In the 1820s Georgiana went to live at her grandfather’s Scottish estate in Morayshire and became 'Georgiana Gordon of Gordon Castle’. She spent much time painting, including copying many of the portraits in the castle. After Duke Alexander died in 1827, she continued to live there (far less happily) with her father and his wife, Elizabeth, née Brodie of Brodie Castle, until 1829 when she moved to a boarding house in Edinburgh to paint. A list in her handwriting titled 'Portraits Painted for Fame (and Money)’ gives details of works painted between 1827 and 1830. 16 were painted at Gordon Castle, 35 at Edinburgh (nearly all of women and children) and one at Cullen House. Not all were miniatures. Some were half- or full-length portraits such as The Marchioness Cornwallis; a Full-Length; Sitting at her Drawing . Frequently not only the name of the sitter is given but also much information on their social position or connections, e.g. 'Lieut. James Skene in uniform, for Mrs Skene. He afterwards married a Greek lady, and had, in her right, “the liberty to pasture his bees on the sunny side of Hymettus”.’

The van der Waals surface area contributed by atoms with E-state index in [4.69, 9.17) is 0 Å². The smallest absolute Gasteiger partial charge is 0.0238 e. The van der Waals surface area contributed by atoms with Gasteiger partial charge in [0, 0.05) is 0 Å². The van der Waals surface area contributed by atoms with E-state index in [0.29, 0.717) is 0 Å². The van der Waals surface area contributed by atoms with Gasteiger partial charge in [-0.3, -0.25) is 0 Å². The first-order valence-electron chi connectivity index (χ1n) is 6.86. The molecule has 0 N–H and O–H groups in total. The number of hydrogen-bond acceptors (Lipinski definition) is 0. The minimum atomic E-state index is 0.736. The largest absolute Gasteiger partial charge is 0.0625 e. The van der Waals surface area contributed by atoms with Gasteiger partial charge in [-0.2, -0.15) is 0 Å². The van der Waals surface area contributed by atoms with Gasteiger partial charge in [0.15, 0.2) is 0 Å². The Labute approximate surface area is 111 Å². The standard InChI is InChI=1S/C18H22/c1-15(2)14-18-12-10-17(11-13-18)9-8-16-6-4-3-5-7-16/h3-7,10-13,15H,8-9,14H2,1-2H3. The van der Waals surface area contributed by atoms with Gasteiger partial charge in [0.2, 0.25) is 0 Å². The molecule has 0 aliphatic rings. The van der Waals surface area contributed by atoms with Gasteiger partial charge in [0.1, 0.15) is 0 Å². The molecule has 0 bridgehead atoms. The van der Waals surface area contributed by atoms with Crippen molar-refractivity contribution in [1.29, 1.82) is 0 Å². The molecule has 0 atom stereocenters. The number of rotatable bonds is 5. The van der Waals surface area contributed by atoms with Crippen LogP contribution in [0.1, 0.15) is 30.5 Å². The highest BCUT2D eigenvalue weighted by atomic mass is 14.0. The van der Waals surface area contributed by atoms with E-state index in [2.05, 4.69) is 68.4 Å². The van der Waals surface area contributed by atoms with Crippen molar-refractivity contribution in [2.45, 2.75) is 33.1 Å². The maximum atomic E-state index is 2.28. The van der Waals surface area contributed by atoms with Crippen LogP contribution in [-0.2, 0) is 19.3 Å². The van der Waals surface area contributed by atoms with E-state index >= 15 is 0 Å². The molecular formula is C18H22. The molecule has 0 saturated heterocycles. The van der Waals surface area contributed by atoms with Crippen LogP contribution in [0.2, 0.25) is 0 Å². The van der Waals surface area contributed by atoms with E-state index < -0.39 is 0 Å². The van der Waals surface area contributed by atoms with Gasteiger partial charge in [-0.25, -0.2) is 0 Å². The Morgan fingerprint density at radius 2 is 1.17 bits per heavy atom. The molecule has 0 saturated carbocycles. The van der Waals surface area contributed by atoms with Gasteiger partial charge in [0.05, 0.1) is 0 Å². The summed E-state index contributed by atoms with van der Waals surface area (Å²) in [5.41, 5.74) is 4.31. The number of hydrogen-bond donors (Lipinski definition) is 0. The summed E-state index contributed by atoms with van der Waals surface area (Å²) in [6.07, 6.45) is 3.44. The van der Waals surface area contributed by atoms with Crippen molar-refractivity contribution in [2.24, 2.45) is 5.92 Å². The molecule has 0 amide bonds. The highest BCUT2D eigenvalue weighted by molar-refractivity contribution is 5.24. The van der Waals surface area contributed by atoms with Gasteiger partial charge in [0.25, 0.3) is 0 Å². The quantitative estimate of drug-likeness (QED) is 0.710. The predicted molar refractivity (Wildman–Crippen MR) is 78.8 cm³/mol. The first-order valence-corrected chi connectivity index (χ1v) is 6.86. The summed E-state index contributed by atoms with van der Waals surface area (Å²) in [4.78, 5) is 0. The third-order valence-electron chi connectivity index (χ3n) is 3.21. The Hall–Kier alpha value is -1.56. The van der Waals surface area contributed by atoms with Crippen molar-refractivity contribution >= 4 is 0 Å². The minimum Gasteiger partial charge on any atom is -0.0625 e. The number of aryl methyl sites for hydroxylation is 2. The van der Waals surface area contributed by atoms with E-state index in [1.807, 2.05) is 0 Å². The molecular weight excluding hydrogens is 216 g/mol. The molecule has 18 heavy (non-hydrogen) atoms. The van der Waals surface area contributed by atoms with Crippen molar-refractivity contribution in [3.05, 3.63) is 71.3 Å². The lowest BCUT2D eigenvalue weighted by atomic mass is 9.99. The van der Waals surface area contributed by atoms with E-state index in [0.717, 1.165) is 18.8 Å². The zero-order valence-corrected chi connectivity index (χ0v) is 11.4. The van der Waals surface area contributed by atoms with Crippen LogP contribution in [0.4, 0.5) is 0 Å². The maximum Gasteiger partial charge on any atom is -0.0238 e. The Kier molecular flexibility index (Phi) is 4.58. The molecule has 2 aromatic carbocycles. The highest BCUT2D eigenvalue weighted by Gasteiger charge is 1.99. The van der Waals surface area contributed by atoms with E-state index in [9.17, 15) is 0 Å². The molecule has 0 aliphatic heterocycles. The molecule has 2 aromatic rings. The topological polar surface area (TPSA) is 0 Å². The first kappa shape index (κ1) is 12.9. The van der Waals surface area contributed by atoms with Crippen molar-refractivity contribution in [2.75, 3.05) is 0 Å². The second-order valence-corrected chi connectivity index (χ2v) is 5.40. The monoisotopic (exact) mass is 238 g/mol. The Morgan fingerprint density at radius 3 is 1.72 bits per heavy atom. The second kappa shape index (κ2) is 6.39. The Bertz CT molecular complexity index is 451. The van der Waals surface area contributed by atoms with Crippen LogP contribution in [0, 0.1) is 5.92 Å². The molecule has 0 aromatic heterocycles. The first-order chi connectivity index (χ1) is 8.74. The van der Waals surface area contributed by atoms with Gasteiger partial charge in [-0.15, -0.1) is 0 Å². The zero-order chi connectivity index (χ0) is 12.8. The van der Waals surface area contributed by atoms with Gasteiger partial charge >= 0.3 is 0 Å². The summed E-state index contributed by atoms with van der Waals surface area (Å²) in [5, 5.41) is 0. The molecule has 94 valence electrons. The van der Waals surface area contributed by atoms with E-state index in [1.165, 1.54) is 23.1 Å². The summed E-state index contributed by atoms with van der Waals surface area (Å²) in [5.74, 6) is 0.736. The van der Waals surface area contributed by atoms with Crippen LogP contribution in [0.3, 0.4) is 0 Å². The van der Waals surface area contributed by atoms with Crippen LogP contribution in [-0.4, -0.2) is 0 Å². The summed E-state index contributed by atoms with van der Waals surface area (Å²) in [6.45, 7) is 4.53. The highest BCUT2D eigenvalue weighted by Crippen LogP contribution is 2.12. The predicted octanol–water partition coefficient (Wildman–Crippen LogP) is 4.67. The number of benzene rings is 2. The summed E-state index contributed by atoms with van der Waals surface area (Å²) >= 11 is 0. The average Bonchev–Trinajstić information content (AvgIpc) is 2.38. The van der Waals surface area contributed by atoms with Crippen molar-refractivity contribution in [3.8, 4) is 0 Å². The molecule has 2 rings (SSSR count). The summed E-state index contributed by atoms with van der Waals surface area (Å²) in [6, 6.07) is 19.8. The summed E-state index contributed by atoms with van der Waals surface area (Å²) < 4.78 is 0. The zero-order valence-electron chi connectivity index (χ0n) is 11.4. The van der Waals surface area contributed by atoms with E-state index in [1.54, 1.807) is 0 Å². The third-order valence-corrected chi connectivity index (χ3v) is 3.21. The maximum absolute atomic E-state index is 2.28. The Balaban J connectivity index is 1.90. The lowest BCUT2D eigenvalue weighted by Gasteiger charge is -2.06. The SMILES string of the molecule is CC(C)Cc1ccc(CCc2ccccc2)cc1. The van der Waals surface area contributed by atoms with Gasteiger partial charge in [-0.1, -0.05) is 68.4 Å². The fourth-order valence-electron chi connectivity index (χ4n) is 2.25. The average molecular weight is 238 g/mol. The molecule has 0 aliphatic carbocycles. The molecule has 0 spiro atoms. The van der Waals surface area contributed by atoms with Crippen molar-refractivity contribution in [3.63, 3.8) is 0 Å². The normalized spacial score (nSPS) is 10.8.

On 25 September 1830, Georgiana wrote: 'Left my easel, and changed my name. £225 in Sir William Forbes’s bank; the result of my portraits’ That day she married Andrew Murison McCrae, a solicitor and kinsman to the Gordons, at Gordon Castle. They lived in London with a house in Edinburgh until the Duke died leaving everything to his wife. Their financial position then became precarious and, enthused by Surveyor-General Thomas Mitchell , they decided to emigrate to NSW. Andrew arrived at Sydney in March 1839 and later moved to Melbourne where members of his family were living; Georgiana ill and weak after the birth of her fifth child (four still living) was forbidden to travel so remained in London, coping with her own various childhood illnesses and soon forced to earn a living teaching and painting miniatures after receiving no support from her husband. It was two years before she and the children joined him in Melbourne. In 1842 they moved into a house, Mayfield, on the Yarra River designed by Georgiana, which was described as 'one of the first superior houses erected in the colony’.

The following year, however, Andrew took up a run near Dromana; he moved the family there in 1845. On the eve of her departure from Melbourne Georgiana wrote in her journal: